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How Manuka Honey Helps Heal Wounds

When it comes to wound care, the sweet goodness of Manuka Honey is making a comeback in the veterinary community. Groundbreaking holistic vets like Dr. Richard Palmquist, who you’ll meet Saturday on Tripawd Talk Radio, has long been an advocate for applying Manuka honey to wounds

Manuka flowers and native bee. Source: Wikipedia

According to Dr. Jean Dodds, this unique strain of raw honey from New Zealand is being used by both conventional and holistic veterinarians for patients with wound-healing complications.

When applied to the wound, Manuka honey has been shown to kill more than 250 strains of bacteria, including:

  • MRSA (methicillin resistant Staphylococcus aureus)
  • MSSA (methicillin sensitive Staphylococcus aureus)
  • VRE (vancomycin-resistant enterococci)
  • Helicobacter pylori (which can cause stomach ulcers)


We first heard about Manuka Honey when Tripawds member Charley had an oozing pressure sore on his elbow. His veterinarian, the renowned Dr. Karen Becker, suggested Manuka honey. Charley’s pawrent says:

Charlie, my nine year old Lab, is a right rear leg Tripawd. Right after his amputation he got a pretty serious pressure sore on his left front elbow. Before getting a custom wrap made, our holistic vet, Dr. Karen Becker, recommended trying Makuna honey. It worked beautifully!

Charlie now gets occasional sores on his remaining back “ankle”. The honey clears it right up. It has to be raw honey, of which Makuna is a special kind. It is great stuff, with antibacterial properties. I use it on my own cuts too. It might be hard to keep dogs from licking it, even when wrapped, but applying it at bed time might help. Charlie still took the wrap off, but thankfully just a touch of Makuna honey works wonders.

Keep in mind that Manuka Honey is NOT the kind you see at the supermarket: that one should never be used on wounds. Manuka honey is medical-grade, sterilized honey that should only be applied to an open wound by your veterinarian at diagnosis. Users must be cautious of fake Manuka honey products too.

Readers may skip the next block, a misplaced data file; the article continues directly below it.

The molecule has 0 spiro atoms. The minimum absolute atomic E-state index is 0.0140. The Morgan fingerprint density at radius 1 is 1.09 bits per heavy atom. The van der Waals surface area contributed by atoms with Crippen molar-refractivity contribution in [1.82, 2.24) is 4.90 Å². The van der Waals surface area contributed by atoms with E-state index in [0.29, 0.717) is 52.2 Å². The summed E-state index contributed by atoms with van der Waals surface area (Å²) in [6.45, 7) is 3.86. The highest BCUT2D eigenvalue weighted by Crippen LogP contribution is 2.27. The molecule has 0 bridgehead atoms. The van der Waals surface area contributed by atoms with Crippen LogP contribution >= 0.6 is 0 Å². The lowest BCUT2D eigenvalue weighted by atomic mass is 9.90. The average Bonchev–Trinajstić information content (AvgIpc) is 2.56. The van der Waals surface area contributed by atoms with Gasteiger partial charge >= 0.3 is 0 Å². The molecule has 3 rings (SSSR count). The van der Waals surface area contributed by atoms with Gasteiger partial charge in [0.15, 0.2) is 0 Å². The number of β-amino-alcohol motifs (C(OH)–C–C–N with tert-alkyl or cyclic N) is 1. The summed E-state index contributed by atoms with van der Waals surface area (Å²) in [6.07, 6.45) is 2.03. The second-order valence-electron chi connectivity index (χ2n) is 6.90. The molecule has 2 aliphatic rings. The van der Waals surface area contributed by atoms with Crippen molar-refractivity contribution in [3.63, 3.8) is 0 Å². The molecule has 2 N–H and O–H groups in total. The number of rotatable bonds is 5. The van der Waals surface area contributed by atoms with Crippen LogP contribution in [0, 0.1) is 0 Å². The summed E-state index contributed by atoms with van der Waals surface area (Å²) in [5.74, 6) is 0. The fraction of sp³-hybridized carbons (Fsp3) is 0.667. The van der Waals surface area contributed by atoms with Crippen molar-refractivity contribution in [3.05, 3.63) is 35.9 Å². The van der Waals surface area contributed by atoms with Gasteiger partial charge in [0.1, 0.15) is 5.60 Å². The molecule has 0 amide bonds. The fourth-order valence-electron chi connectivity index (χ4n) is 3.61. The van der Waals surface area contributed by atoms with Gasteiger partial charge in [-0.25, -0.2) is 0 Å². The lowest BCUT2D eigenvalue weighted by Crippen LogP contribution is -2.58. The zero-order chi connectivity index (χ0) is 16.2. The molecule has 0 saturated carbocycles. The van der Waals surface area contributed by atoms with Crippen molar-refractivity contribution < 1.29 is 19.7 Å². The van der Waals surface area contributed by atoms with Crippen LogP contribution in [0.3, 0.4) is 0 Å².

According to Mercola.com, Manuka honey is different because:

Compared to other types of honey, Manuka has an extra ingredient with antimicrobial qualities, called the Unique Manuka Factor (UMF). It is so called because no one has yet been able to discover the unique substance involved that gives it its extraordinary antibacterial activity. Honey releases hydrogen peroxide through an enzymatic process, which explains its general antiseptic qualities, but Active Manuka honey contains “something else” that makes it far superior to other types of honey when it comes to killing off bacteria.

The level of UMF can vary between batches, so each batch is ranked and priced accordingly. The higher the concentration of UMF, the darker, thicker, and more expensive it is. . . A rating of UMF 10 or higher is recommended for medicinal use.

IMPORTANT: Never apply any type of honey without consulting your veterinarian first. Here are some resources to learn more and share the dialogue:

Dr. Jean Dodds: Raw Honey, Sweet Food for the Health of Your Pet
Mercola.com: The Sweet Golden Treat That Can Help Wipe Out Deadly MRSA
PetMD: Honey is Great for Wound Care, But Not All Honeys Are Created Equal
Veterinary Practice News: Jump Starting the Healing with Manuka Honey

4 Responses to “How Manuka Honey Helps Heal Wounds”

  1. To determine if the Manuka honey you are looking at purchasing is UMF verified you can check it out on this website http://www.umf.org.nz/licensees
    The companies have had their honey rated and are licensed to carry the UMF rating which assures purity and quality. Not all sold has the health benefits you may be looking for.
    Kerren

  2. Kerren thank you so much for sharing this info, I didn’t know about the website. You’re awesome!

  3. How do i apply manuka honey to amputation wound of 2 weeks?

  4. Hello Kay. First consult with your vet about the incision wound. At two weeks it should be dried up. There could be an infection going on which may require antibiotics. Makuna honey is typically applied on the wound and then bandaged. But we recommend seeing a holistic veterinarian to guide you in its use, as makuna honey comes in varying grades of quality and efficiency. Best wishes to you and your pup.

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